Marriage migration from Emirdag to Brussels (KBF)
On the basis of a field study, The King Baudouin Foundation examined in more detail the marriage migration from Emirdag to Brussels with a view to identify profiles, aspirations and motivations of the migrants involved.
For several years now, the King Baudouin Foundation is active on family reunification related issues. As part of this project, the Foundation has been invited to participate in a field study to Emirdağ by Emir Kir, Minister for Social Action, Family and International Relations at the French Community Commission (COCOF) in Brussels. The objective was to better understand the current situation in Emirdağ on the one hand, and the migration from Emirdağ towards Brussels, on the other hand.
Source: King Daudouin Foundation website
Migration from the small town of Emirdağ in Central Turkey to Belgium is a phenomenon which has existed for many decades. It is exemplary for the migration from Turkey to Europe. Since the ban on labour migration in 1974, family reunification became one of the most important ways for Turkish migrants to enter Belgium (and Europe).
Today, more people originating from Emirdağ live in Belgium and other EU Member States than in the Emirdağ region itself. While Turkey has seen a spectacular economic boom in the last years, the region of Emirdağ could not participate fully in this development yet. Migrating to Europe remains therefore even today a relevant option for people seeking to have a better life. At the same time, Belgo-Turkish families are still attached to their home town. Even though being in Belgium in the second or third generations many families look for a spouse in Emirdağ. Figures from Gent show that 49% of all marriages of Turkish Gentenaars in 2008 were still with migrants from Turkey (mainly Emirdağ). However, statistics also show that this is a decreasing phenomenon.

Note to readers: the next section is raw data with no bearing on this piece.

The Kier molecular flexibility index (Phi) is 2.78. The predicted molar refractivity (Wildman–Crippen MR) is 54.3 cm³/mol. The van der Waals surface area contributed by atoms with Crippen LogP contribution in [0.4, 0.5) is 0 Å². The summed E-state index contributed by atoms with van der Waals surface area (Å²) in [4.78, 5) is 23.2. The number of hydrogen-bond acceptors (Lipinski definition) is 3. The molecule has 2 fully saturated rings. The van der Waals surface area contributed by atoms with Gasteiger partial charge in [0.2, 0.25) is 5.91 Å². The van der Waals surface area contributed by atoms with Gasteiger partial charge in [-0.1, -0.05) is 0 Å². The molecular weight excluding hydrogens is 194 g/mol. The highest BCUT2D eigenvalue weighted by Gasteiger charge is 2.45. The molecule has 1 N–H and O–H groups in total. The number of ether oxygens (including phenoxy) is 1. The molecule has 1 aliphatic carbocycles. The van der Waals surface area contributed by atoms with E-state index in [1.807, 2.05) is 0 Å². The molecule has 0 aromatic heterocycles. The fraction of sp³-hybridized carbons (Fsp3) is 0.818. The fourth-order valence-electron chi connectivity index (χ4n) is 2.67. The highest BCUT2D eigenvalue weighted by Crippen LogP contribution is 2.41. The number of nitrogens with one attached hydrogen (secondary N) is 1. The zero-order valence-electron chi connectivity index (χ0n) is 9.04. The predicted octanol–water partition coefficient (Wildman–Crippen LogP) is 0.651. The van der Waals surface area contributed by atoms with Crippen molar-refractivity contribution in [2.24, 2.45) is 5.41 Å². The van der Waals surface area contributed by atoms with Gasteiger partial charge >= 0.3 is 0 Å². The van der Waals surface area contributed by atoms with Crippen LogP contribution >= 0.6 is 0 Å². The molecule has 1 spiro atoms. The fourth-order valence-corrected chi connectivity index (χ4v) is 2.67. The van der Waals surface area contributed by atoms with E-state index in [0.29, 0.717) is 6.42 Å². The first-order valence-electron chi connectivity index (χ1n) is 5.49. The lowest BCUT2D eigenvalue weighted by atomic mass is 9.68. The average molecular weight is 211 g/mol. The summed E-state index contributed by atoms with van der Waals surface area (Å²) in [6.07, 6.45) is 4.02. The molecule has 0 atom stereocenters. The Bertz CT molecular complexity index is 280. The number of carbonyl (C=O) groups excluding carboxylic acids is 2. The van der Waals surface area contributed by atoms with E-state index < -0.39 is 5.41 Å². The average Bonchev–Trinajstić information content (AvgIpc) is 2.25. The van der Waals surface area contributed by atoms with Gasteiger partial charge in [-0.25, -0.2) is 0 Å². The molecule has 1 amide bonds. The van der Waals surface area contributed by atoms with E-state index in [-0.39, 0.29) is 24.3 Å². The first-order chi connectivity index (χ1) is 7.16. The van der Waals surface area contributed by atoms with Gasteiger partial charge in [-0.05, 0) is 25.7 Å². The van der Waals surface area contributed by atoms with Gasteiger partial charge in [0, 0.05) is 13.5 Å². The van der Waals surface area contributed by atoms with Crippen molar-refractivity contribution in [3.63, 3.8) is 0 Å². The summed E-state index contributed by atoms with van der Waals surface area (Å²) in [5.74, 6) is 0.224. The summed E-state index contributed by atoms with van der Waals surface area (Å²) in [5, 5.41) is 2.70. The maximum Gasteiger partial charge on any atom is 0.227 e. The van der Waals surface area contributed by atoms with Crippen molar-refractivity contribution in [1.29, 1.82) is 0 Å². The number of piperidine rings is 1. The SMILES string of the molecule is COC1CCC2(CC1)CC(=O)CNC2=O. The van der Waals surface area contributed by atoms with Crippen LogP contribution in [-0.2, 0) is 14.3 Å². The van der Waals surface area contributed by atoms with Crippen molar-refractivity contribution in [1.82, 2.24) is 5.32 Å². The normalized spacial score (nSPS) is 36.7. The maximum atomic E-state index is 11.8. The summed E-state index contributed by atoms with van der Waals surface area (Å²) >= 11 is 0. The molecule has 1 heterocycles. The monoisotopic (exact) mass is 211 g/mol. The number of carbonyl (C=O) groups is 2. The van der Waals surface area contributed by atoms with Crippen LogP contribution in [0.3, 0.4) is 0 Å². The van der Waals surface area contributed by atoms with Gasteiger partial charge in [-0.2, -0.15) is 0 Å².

The Foundation commissioned the research team of Professor Christiane Timmerman from University of Antwerp to prepare this study to look more in detail into marriage migration from Emirdağ to Brussels. The aim of the study was to know more about the profile, aspirations and motivation of marriage migrants, to understand better the marriage migration patterns and to see how marriage migrants prepare themselves. This study was set-up as an action research (recherche-action) to investigate if there is a need for action, such as better informing, advising or helping marriage migrants.
The results give a picture of what marriage migration really means to the involved people analysed from the view point of various stakeholder groups: young people in Emirdağ, freshly wed marriage migrants waiting for their departure to Belgium, marriage migrants in Brussels, parents in Emirdağ and Brussels and experts in the field. The study shows hopes and fears, expectations and disappointments. It shows that few migrants prepare themselves for their new life and are consequently little informed about Belgium, its laws, citizens’ rights and obligations. Moreover, it becomes clear that marriage migrants are torn between the image of Belgo-Turks who show their wealth during the summer holiday in Emirdağ and news about divorces and economic and social problems of Turkish migrants in Belgium received through social networks. The study shows that marriage migrants tend to ignore stories which do not fit their perception and dreams leading to subsequent problems when arriving in Belgium.
The study was co-financed by the Ministry for Social Action, Family and International Relations of the French Community Commission (COCOF) in Brussels.